The first group refers to civil leadership of the people and they could be our governments, and leaders. Leaders are called to a higher level of accountability in many cases and with God’s people, the teachers of His Word are in this position (James 3:1). The passage in Zephaniah refers to those who are dressed in foreign attire probably those involved with foreign gods, cultures, and this is not entirely clear). It could easily refer to those who mixed their religions and allegiance (c.f. Zeph 1:5).
The second group could refer to people who indulge in idolatry, violence and fraud. It describes one who does not worship God! Are you quick to violence and deceit, or even having violent thoughts? Deceit and fraud can happen in many ways, such as backstabbing at work and school. Are you guilty of that?
The next group refers to people who disregard God in their daily lives. They live as if God does not exist and doesn’t do anything. These are people in Judah, we know and call upon the covenantal name of God. This applies to God’s people in the church today. Do you live a life as if God doesn't exist, leading a different life from Monday to Saturday, only to become a Christian on Sunday at church? What are you doing differently everyday because you are a Christian? Can anyone tell that you worship God, the LORD today?Are you complacent, thinking that you don’t need anything else? These series of questions should encourage us to think about this, because this is a relatable group to us today.
This last group speaks of mankind, and distress will be on all of us on this day! Sin is clearly in our world today. We read of a broken world on the news, constantly filled with reports of war, crimes and injustices. We experience a broken world in our own lives with our relationships, at home or at work or at school. The brokenness of this world can also be felt in our churches. God, being righteous, has to judge sin. Do you see yourself as a sinner? If you are, you will be stuck on this day of the Lord because you will be punished on this day! How can you live before this God?
But is this all there is to the day of the Lord? What does the New Testament say about the day of the Lord?
(C) The Hope on the Day of the LORD (Zeph 1:7, 2 Peter 3:10-13)
In 2 Peter 3:10-13, Peter also speaks of the day of the Lord. He describes the day of the Lord as coming like a thief, meaning that it will sudden and unexpected (c.f. Zep 1:18). There is an element of surprise to it. Heavens will also pass away with a roar, and the heavenly bodies (stars), will be destroyed. (c.f. Zep 1:18). But what is different in this description in 2 Peter is that on this Day, works that are done on it will be exposed (“will be found”, “found by God”). This is what will happen on the day of the Lord. All our works will be found by God, and there is judgment for them. And just as Zeph 1:17-18, we know that we belong to sinful mankind and we will be punished too. Most importantly, our sin will be exposed, and God being righteous will punish us for it. The thought of my works being exposed by God should make us nervous. This is not just a cuddly God. When you think of who God is, and how powerful and big He is, and that every part of evil that is in me will be found, it is a scary thought. Every evil thought, every time we sought to make our name excel over God’s etc will be found out. Remember, the Day of the LORD is not a party, but a war. It will not be fun.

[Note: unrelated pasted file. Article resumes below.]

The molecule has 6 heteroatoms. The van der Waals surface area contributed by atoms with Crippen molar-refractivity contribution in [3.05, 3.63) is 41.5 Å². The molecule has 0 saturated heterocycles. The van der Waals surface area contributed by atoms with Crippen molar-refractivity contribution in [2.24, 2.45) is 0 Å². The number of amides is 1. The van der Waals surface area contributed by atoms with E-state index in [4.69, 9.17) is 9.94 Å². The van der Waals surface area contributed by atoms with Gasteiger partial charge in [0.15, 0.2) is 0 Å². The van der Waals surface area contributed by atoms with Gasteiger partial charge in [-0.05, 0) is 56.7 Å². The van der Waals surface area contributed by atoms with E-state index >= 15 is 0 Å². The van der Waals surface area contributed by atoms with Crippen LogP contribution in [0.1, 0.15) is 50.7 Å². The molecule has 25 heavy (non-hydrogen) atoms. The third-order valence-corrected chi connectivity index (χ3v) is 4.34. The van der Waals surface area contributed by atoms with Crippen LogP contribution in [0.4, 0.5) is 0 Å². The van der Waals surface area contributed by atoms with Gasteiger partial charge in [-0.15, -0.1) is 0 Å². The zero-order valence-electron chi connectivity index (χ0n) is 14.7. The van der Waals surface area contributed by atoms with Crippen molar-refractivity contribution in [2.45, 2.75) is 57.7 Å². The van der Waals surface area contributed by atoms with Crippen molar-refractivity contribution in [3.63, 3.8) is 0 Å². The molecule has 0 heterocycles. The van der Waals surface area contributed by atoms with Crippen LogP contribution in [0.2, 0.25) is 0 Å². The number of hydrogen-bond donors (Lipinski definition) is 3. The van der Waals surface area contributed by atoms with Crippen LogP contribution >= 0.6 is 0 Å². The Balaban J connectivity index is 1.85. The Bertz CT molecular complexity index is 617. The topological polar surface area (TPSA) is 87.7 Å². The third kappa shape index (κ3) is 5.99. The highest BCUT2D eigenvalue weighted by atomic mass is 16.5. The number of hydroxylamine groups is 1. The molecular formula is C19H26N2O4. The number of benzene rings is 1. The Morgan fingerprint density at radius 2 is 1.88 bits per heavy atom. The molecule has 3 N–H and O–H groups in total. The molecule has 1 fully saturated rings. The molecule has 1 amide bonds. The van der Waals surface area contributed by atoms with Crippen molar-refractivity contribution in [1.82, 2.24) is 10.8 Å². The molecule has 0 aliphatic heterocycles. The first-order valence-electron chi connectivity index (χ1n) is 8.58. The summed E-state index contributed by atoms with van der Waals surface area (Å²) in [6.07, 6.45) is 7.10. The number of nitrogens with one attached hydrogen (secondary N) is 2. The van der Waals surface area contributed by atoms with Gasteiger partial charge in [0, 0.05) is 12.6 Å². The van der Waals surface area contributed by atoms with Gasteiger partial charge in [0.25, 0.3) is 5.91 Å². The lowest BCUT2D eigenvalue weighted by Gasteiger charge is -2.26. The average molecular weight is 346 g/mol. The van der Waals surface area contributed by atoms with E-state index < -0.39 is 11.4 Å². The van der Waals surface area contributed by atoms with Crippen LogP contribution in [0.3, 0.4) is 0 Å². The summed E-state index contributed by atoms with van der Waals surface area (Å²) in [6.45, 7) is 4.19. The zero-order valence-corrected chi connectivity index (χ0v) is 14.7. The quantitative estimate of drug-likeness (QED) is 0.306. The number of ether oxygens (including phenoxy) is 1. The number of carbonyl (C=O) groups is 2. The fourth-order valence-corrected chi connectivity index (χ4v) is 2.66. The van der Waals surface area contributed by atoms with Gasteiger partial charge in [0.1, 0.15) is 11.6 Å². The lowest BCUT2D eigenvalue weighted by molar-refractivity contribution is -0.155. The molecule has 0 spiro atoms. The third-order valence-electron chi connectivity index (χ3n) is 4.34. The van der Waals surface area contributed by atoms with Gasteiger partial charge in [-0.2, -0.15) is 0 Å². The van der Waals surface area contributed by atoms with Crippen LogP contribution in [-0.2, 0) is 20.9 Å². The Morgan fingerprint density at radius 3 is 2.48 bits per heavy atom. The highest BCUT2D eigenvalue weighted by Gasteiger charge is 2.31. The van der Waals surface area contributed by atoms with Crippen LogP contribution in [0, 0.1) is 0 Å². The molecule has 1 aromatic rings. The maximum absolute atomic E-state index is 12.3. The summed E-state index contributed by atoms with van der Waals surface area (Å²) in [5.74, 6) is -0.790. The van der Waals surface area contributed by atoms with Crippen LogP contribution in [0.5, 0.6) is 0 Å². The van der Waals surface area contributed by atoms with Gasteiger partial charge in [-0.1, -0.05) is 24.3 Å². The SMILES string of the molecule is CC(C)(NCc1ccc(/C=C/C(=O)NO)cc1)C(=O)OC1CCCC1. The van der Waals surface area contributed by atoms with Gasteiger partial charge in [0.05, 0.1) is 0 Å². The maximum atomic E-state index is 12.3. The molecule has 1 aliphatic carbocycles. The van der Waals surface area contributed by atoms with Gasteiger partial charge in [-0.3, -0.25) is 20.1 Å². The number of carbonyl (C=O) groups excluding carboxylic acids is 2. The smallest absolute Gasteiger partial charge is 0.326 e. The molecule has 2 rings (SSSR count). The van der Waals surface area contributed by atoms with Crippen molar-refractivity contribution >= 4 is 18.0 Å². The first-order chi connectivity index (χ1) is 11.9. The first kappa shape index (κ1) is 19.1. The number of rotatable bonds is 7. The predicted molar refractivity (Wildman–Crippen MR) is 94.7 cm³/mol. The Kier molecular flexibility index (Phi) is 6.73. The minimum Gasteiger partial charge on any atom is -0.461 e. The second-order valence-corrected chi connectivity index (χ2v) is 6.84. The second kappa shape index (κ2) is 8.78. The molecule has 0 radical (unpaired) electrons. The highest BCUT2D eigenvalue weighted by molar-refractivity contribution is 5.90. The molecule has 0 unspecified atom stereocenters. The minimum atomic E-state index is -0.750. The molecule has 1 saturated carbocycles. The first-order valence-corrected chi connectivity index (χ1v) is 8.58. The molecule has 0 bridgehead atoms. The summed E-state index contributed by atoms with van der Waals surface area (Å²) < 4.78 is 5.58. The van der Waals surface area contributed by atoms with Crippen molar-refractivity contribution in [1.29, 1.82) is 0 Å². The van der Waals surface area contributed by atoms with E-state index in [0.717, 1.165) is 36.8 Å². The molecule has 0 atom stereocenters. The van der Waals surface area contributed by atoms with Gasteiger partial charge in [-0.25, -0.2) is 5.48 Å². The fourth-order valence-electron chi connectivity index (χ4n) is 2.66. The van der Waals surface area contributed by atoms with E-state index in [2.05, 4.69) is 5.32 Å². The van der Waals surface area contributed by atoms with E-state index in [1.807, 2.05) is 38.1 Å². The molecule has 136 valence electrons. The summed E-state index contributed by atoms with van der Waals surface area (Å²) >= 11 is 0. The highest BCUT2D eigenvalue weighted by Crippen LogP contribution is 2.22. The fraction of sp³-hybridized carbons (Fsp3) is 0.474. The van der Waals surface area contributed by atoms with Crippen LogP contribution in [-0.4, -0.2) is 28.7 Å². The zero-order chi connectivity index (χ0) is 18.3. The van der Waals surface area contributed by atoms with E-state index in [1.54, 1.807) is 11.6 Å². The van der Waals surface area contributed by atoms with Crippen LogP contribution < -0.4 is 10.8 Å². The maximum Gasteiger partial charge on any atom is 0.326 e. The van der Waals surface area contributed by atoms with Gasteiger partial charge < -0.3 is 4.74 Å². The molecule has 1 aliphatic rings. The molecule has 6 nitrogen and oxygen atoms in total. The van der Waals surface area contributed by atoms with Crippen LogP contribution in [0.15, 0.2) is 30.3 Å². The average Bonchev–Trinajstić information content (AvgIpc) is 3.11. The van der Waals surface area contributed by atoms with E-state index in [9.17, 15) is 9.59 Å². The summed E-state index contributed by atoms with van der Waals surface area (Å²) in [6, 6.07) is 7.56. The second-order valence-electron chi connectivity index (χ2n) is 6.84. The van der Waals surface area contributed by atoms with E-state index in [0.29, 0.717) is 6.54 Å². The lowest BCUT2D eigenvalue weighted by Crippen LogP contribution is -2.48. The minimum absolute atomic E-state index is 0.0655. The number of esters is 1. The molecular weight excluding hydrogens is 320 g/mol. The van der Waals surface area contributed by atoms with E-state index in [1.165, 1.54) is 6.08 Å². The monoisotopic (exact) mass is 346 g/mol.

Peter also goes on to tell us the response that we should have to the day of the Lord (c.f. 2 Peter 3: 11-13). We need to respond by:
- living lives of holiness (set apart), and godliness (concerned with the things of God, things that are everlasting)
- waiting and hastening the coming of the day of God. Christians are all waiting for Christ’s return, and in fact they are hurrying it. Not to say that God does not already know Christ will return (Mark 13:32), but when we are living out the lives that God is calling us to by spreading His gospel, we are hastening and building his kingdom, which will culminate in the return of Christ. How are you adding to when this day will come? Christians are told to share the gospel and this is one way you are participating in it, and hastening His return.
- waiting according to God’s promise for new heavens and new earth in which righteousness dwells.
What promise is this? In fact, why is it that the day of the Lord is described with so much hope and eagerness in 2 Peter? This is quite different from the doom and dread of Zephaniah. Zeph 1:7 is a strange verse that speaks of guests and the sacrifice of the Lord. What exactly is going on? Gen 22:8 tells us that God will provide for himself the lamb for a burnt offering. This is God providing for himself the sacrifice on the day of the LORD. When Christ died on the cross, we say that it is for our sin because he was a sacrifice. He is the one on whom everything you have read in Zephaniah was poured out on. When you want to imagine what Christ went through on the cross, care to read Zephaniah 1. He suffered God’s wrath, distress, anguish, ruin, devastation on our behalf that none of that will be upon us when God finds us as we read in 2 Peter. Instead he calls us to wait faithfully for the new heavens and new earth, where our blood bought righteousness will enable us to dwell there.
The Day of the Lord is a day of judgment, but for the Christian, it is also a day of hope. How does this change the way you live today, because of this day? Will He find you faithful and loving Him when He returns, or will He find you loving something else?